Conversely, no agreement has been found regarding Art. 63, i.e., how to deal with jurisdiction, recognition and enforcement of judicial decisions, and related cooperation between central authorities (but whatever is agreed will also be valid in respect of the provisions of Regulation (EU) No 1215/2012 as applicable by virtue of the agreement between the European Community and the Kingdom of Denmark, see Art. 65.2, in green).
On the Draft of February 28, 2018 see P. Franzina. The Draft was transmitted to the Council (Article 50) and the Brexit Steering Group of the European Parliament; the resulting text was sent to the UK and made public on March 15.
On 18 February 2018, Jürgen Basedow, Emeritus Director of the Max Planck Institute for Comparative and International Private Law in Hamburg spoke with Radio New Zealand about ”Brexit’s legal minefield“. The interview is available under the following link: Brexit’s legal minefield: Jürgen Basedow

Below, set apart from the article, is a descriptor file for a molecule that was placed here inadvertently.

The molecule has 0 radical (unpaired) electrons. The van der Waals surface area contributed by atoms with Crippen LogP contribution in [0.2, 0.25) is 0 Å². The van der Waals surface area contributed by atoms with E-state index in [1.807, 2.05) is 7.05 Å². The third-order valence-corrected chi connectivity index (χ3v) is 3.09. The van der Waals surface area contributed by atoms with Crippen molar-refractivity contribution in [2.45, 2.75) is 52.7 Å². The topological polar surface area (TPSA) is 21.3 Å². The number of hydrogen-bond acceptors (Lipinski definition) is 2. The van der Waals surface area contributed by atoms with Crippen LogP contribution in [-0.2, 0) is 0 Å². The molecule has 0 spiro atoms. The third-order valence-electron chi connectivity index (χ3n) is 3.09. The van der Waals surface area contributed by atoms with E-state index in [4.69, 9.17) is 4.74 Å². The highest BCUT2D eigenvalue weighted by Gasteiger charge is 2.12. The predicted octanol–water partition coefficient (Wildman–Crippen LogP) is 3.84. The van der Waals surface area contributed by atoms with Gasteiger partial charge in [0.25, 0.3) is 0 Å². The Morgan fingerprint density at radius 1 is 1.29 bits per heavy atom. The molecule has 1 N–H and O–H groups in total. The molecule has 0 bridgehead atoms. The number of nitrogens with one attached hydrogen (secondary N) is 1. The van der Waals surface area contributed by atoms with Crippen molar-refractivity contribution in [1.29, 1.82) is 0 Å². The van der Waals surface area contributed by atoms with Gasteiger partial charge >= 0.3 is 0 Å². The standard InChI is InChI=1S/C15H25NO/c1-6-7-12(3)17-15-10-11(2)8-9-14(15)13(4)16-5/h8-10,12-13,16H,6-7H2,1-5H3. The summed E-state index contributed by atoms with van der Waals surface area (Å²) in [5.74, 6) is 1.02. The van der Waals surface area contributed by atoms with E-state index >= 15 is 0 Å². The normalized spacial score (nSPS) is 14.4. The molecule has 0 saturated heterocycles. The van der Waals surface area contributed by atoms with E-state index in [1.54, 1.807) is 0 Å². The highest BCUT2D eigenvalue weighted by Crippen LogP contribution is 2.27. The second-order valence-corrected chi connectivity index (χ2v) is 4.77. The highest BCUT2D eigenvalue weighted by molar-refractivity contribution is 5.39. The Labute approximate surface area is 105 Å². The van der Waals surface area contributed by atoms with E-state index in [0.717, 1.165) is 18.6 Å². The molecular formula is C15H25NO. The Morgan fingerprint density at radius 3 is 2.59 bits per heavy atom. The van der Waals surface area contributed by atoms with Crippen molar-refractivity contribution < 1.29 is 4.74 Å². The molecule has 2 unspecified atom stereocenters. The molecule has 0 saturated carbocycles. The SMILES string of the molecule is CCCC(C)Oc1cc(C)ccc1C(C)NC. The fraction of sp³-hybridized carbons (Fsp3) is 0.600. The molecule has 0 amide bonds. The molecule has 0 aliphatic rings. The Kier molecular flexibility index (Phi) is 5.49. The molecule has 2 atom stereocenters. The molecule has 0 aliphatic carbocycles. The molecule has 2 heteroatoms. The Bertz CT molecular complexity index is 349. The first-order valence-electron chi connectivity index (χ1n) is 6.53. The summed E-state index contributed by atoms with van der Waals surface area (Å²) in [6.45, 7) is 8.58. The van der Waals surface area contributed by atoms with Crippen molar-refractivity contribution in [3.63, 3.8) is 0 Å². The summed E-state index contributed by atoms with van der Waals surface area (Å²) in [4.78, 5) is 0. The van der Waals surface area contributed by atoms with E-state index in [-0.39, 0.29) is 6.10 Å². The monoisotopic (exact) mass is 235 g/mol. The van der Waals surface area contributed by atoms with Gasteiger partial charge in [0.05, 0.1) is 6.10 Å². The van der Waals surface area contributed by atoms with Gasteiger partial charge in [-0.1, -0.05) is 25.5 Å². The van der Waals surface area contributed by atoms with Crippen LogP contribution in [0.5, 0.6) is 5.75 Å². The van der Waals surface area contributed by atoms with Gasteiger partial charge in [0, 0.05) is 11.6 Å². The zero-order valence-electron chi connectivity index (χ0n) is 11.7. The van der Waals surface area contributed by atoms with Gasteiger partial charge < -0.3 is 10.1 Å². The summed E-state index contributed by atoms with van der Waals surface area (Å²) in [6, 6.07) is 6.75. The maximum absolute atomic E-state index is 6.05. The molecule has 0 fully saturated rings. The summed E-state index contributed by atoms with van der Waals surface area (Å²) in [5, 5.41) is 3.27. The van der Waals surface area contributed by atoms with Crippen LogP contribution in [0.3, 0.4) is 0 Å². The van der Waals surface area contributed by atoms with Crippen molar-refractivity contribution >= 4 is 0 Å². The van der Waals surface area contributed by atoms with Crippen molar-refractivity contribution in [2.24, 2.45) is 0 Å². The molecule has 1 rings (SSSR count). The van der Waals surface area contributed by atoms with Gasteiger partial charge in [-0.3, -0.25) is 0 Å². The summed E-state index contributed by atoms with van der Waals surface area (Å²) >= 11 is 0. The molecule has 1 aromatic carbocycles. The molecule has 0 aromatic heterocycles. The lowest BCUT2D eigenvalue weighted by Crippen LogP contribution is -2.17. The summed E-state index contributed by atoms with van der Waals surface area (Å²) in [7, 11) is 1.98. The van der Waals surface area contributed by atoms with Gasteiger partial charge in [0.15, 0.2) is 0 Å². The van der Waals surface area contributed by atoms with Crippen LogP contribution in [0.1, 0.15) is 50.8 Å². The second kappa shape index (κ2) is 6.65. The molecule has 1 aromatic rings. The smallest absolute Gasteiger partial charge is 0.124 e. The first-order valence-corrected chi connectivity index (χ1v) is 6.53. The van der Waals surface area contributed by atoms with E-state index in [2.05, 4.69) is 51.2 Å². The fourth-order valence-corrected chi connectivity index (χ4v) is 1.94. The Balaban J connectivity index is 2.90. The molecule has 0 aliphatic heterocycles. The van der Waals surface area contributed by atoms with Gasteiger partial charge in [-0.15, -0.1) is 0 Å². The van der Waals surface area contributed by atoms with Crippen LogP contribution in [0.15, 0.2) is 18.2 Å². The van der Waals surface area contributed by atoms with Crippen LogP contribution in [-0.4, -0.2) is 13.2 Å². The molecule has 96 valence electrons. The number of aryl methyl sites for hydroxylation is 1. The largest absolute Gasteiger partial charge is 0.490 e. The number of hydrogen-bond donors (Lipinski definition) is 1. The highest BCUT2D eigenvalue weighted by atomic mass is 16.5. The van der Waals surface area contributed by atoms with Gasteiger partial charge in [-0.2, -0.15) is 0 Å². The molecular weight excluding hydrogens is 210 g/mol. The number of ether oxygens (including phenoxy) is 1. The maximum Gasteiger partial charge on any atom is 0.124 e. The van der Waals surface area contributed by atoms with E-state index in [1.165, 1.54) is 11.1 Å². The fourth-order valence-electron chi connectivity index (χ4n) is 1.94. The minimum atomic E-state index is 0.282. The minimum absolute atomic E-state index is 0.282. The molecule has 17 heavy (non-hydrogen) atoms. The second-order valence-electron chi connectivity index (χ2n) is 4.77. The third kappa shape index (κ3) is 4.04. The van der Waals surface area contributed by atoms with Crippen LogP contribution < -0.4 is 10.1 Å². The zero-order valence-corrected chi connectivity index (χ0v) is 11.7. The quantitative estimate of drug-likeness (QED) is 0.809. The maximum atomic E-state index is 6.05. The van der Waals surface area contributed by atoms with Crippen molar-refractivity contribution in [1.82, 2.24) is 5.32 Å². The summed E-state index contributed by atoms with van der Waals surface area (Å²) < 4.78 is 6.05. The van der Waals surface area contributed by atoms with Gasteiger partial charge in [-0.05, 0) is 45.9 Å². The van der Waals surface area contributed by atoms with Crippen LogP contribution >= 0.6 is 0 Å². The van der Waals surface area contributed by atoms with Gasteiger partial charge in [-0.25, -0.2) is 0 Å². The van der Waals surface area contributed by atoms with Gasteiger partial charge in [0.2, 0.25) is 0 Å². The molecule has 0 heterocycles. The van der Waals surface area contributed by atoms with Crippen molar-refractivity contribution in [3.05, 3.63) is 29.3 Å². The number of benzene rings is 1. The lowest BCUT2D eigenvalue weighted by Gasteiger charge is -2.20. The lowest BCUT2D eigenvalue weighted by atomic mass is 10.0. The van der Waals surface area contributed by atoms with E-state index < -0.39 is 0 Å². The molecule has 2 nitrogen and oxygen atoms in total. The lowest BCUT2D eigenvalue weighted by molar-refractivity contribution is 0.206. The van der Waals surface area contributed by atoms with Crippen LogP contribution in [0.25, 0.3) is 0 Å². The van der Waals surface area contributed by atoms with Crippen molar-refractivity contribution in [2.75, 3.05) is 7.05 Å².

‘Brexit will be more complicated than many believe’ – 2 November 2017 – Jürgen Basedow (Director at the Max Planck Institute for Comparative and International Private Law) explains why the UK can expect long, drawn-out negotiations – and why little is likely to change in the short run
UK Parliament’s Briefing paper on Brexit and European Civil Justice – 14 October 2017
The House of Commons Library of the UK Parliament has released on 5 October 2017 a briefing paper on Brexit and Civil Judicial Cooperation. The paper considers civil judicial cooperation post-Brexit. The UK is seeking a new agreement mirrored on existing provisions.